Out at a restaurant with thirty-nine-year-old beautician Pauline and their friends, he was upset that she seemed engrossed in a conversation with Mark about a basketball game. Feeling excluded and uninteresting to her, he got scared that she would soon leave him. The vision of Pauline abandoning him brought up intense anger. He goaded her all way home about her disinterest in him during the meal. No matter what reassurances Pauline offered, he was determined to make her admit that she didn’t care for him because he was so insecure in their relationship.
Sleeping in the same bed with her partner Damien at night could be ‘heavenly’ or ‘beastly’ for thirty-seven-year-old florist, Annabel. Sometimes she wanted to mold her body around his, but at other times she felt suffocated by his very presence in the bed. At those times turning her back on him was the only way she could doze off.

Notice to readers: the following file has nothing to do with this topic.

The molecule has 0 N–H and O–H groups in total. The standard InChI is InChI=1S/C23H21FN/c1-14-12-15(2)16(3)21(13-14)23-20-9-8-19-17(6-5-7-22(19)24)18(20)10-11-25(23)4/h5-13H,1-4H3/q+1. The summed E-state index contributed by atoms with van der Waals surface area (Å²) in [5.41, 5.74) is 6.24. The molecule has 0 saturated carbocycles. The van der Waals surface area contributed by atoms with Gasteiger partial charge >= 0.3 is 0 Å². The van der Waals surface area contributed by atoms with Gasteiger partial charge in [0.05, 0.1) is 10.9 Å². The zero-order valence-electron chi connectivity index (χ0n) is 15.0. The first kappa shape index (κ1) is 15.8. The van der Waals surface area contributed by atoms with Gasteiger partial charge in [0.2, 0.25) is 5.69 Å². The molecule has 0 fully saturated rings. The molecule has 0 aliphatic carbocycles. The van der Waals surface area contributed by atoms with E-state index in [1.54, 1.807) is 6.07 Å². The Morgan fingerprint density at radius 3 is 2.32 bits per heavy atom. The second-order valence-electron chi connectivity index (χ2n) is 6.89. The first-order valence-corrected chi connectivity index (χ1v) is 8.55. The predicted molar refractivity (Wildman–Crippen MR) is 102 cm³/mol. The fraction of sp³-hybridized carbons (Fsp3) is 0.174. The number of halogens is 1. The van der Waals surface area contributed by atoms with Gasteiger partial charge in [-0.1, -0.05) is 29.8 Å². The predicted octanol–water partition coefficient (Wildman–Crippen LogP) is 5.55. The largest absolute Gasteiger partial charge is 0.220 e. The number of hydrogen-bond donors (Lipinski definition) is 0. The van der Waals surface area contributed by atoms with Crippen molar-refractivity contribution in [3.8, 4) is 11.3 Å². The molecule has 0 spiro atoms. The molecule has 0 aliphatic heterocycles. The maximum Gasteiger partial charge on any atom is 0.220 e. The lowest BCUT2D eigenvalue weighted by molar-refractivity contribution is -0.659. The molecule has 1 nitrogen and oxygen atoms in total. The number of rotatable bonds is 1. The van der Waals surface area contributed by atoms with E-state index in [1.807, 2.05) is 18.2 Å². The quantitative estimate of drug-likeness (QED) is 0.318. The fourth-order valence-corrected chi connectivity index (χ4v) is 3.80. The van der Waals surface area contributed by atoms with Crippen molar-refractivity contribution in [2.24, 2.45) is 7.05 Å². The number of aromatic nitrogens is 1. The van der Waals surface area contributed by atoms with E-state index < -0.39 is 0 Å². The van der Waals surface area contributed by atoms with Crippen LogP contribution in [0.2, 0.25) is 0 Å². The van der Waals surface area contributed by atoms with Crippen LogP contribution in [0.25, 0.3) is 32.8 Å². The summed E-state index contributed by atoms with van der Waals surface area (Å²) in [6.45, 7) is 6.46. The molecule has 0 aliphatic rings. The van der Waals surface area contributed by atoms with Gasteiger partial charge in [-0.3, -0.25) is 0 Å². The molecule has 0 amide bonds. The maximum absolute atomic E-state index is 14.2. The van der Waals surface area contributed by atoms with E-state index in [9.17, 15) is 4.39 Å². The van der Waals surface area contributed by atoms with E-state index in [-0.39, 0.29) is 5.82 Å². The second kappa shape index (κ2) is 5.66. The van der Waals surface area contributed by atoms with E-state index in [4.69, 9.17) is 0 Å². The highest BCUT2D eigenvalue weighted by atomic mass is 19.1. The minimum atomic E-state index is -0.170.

Are you getting ready to re-enter the dating scene after a break or finding yourself newly single? Do you worry about what to say and how much to disclose in the first few dates? Maybe you are concerned about whether you are interesting enough to hold the attention of a prospective date! These are common worries and reflect some insecurity about yourself, perhaps because you have had bad experiences of dating. But, you have made the decision to date and you'd like some tips on the best way to approach it after reentering the dating scene. This video gives you the inside scoop on exactly how to be with yourself and your date so that you have the best chance of success in that moment and in the future if things work out.